After dinner we had tickets to the Blue Man Group at the Venetian. Excellent show.

That wrapped up a great Festivus holiday. We experienced a few Festivus Miracles, including winning at the tables.

I did forget to mention that we visited the Bodies exhibit at the Tropicana. Simply amazing to see what we look like inside.

Looking forward to our third annual Festivus trip next year (Dec 13th to the 16th). Hope to see you all there.

Friday, December 15, 2006

Second Annual Festivus in Las Vegas - Update 1

My wife and I traveled to Vegas last year this time as a nice little pre-game vacation for the holidays. We met up with another couple we met on our honeymoon and had a great time. We decided to make it an annual tradition and we're here again.

In honor of my Seinfeld devotion, I've used Festivus as the official reason for going. It's Festivus in Vegas.

So far we are having a great time, my best man and his wife came this time. We enjoyed our complementary passes to the Shark Reef, and I found a booth that sells custom made bobble head figures. I now am expecting a custom bobble head of myself in about seven weeks. (I was glad that there wasn't a surcharge for my rather large head)

After a light dinner at Noodles in the Bellagio we watched their fountains and returned to Mandalay Bay for some Blackjack. We called it an early night as we were going to attend our own "feats of strength" event in the morning.

8 am we headed off for a morning of mountain biking in Red Rock Canyon. This is the third time I've ridden with Escape Adventures and with our guide, Kurt. It was a great ride and I highly recommend it to everyone.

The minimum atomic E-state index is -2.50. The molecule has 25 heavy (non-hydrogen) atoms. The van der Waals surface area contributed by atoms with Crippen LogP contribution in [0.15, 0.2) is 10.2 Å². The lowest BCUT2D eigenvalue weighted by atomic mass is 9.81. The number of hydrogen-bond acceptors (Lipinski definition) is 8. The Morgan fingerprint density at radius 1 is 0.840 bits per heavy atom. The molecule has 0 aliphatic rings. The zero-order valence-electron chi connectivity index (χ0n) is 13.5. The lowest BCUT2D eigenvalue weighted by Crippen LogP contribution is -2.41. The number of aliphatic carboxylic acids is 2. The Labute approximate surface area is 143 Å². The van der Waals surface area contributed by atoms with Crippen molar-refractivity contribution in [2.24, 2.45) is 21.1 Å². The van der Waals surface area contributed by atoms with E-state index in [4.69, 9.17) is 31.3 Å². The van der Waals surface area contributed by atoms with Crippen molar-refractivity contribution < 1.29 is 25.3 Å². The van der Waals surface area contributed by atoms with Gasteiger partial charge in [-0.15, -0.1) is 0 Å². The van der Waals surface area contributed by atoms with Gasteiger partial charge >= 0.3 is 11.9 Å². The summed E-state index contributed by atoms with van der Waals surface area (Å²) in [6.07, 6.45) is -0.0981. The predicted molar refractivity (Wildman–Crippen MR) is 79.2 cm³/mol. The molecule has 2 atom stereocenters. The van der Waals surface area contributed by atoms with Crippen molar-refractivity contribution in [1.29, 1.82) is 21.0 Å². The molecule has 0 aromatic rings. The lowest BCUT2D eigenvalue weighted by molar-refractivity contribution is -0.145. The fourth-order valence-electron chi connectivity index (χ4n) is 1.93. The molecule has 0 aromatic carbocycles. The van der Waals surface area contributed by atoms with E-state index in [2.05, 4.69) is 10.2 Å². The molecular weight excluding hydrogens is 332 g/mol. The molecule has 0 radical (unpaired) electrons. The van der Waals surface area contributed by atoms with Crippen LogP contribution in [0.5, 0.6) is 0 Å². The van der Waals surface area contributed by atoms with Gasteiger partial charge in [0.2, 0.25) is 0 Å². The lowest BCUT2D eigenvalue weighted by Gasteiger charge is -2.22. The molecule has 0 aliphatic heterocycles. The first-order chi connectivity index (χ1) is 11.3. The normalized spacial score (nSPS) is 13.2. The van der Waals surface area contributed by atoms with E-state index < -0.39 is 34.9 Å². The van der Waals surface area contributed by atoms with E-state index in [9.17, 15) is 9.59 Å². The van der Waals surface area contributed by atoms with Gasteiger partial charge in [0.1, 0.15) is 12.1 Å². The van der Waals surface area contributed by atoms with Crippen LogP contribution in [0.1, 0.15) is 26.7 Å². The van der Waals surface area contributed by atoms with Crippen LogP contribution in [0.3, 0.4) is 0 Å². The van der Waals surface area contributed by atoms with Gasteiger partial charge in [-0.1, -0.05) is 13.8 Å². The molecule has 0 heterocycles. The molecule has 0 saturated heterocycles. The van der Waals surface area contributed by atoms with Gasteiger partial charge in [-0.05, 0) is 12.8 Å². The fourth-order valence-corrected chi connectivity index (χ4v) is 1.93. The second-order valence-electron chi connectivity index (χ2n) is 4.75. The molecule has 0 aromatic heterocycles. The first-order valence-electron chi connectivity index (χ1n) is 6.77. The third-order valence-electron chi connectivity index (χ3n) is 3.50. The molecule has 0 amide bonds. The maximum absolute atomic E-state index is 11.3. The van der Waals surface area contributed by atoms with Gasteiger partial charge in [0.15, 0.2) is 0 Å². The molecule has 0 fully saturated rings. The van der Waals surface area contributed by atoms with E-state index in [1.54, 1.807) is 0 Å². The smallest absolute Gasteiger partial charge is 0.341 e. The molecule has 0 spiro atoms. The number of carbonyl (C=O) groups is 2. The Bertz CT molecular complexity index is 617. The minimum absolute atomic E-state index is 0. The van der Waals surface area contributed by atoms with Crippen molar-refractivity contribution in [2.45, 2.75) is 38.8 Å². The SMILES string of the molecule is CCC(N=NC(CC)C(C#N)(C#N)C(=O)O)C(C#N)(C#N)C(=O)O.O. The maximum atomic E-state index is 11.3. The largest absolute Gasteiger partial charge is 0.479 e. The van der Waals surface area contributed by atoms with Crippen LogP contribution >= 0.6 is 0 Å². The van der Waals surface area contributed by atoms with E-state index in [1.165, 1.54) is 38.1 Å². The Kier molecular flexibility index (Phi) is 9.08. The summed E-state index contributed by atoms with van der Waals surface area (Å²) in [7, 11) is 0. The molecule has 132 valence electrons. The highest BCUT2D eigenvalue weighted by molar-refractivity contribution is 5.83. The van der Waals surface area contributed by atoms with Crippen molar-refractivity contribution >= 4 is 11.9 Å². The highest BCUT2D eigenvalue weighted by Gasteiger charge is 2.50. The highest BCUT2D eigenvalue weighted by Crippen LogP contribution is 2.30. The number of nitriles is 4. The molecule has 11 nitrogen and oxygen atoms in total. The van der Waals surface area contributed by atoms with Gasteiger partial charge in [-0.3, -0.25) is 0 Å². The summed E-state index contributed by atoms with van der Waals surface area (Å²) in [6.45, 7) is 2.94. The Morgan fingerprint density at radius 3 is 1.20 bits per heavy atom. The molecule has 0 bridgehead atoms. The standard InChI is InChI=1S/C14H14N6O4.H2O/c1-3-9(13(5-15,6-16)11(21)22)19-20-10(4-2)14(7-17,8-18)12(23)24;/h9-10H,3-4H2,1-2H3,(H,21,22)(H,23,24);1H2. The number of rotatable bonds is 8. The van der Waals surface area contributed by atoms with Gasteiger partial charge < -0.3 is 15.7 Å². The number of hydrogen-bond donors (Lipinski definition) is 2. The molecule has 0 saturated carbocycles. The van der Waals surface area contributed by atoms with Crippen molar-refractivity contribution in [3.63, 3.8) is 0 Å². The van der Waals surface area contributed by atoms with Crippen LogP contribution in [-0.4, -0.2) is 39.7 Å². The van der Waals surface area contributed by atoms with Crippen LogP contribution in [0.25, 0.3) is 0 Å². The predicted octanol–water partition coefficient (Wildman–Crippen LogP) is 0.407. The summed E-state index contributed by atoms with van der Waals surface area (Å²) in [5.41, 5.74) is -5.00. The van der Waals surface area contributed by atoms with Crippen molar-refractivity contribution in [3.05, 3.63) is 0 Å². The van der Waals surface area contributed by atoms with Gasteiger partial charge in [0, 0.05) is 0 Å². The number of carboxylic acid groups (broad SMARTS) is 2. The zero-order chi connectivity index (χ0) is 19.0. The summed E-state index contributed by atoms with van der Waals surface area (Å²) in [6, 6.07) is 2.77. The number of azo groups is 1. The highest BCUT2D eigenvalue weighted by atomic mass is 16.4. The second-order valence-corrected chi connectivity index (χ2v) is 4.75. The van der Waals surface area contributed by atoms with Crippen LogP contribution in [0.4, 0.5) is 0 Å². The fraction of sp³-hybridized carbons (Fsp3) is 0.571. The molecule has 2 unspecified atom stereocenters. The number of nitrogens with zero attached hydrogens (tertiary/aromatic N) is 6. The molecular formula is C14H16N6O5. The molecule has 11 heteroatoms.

For lunch we dined at the Burger Bar, I had an amazing Buffalo burger with Jalapeno bacon. Apparently they soak the bacon in Jalapeno juice for 24 hours before cooking it.

Then we were back at the Blackjack tables with continued good luck.

To recover from the "feats of strength" we headed to the Bathhouse Spa at the Hotel. After dry sauna, steam room, hot tub, and cold tub I was fully prepared for an 80 minute deep muscle massage.

Now we are off to Mix for dinner.

Wednesday, December 13, 2006

Co-registration Mousetraps Advertising on the Radio

Driving home this evening from the airport I listened to a radio ad for some "get a free ipod" site. They mentioned that companies like BMG and Blockbuster wanted to give them surveys or free offers.

The URL they mentioned to visit couldn't be that memorable since I can't remember it now.

I wonder how the economics work out on it.

Saturday, December 02, 2006

My best Black Friday story

Watching this video segment on Wallstrip reminded me of an amazing Black Friday story experience by old co-worker.